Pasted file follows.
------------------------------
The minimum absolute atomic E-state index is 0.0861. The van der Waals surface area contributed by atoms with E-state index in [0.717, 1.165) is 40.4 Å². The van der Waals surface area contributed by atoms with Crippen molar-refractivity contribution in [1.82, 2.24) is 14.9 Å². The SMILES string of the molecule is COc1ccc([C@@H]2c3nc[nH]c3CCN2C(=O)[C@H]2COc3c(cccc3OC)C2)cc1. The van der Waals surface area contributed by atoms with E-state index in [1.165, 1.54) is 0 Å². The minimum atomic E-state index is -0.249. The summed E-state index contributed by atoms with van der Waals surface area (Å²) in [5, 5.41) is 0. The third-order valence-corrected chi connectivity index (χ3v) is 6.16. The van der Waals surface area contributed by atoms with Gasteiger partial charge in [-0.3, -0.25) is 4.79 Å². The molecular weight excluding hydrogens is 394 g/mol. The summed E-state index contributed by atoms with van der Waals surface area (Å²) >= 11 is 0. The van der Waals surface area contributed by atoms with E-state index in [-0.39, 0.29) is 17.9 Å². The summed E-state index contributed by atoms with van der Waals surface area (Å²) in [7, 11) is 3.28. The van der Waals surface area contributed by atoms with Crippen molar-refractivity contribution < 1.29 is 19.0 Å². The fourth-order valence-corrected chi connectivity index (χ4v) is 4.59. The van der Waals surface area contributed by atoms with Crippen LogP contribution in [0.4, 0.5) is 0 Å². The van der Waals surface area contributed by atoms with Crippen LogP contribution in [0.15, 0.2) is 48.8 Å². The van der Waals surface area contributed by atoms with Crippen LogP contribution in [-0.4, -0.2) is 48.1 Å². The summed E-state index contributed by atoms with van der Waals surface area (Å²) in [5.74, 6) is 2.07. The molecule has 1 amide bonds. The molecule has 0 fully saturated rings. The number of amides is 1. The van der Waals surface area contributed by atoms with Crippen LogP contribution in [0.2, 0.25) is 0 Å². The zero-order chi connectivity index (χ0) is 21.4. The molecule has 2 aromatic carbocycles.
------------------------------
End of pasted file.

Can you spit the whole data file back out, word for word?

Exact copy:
The minimum absolute atomic E-state index is 0.0861. The van der Waals surface area contributed by atoms with E-state index in [0.717, 1.165) is 40.4 Å². The van der Waals surface area contributed by atoms with Crippen molar-refractivity contribution in [1.82, 2.24) is 14.9 Å². The SMILES string of the molecule is COc1ccc([C@@H]2c3nc[nH]c3CCN2C(=O)[C@H]2COc3c(cccc3OC)C2)cc1. The van der Waals surface area contributed by atoms with E-state index in [1.165, 1.54) is 0 Å². The minimum atomic E-state index is -0.249. The summed E-state index contributed by atoms with van der Waals surface area (Å²) in [5, 5.41) is 0. The third-order valence-corrected chi connectivity index (χ3v) is 6.16. The van der Waals surface area contributed by atoms with Gasteiger partial charge in [-0.3, -0.25) is 4.79 Å². The molecular weight excluding hydrogens is 394 g/mol. The summed E-state index contributed by atoms with van der Waals surface area (Å²) >= 11 is 0. The van der Waals surface area contributed by atoms with E-state index in [-0.39, 0.29) is 17.9 Å². The summed E-state index contributed by atoms with van der Waals surface area (Å²) in [7, 11) is 3.28. The van der Waals surface area contributed by atoms with Crippen molar-refractivity contribution < 1.29 is 19.0 Å². The fourth-order valence-corrected chi connectivity index (χ4v) is 4.59. The van der Waals surface area contributed by atoms with Crippen LogP contribution in [0.4, 0.5) is 0 Å². The van der Waals surface area contributed by atoms with Crippen LogP contribution in [0.15, 0.2) is 48.8 Å². The van der Waals surface area contributed by atoms with Crippen LogP contribution in [-0.4, -0.2) is 48.1 Å². The summed E-state index contributed by atoms with van der Waals surface area (Å²) in [5.74, 6) is 2.07. The molecule has 1 amide bonds. The molecule has 0 fully saturated rings. The number of amides is 1. The van der Waals surface area contributed by atoms with Crippen LogP contribution in [0.2, 0.25) is 0 Å². The zero-order chi connectivity index (χ0) is 21.4. The molecule has 2 aromatic carbocycles.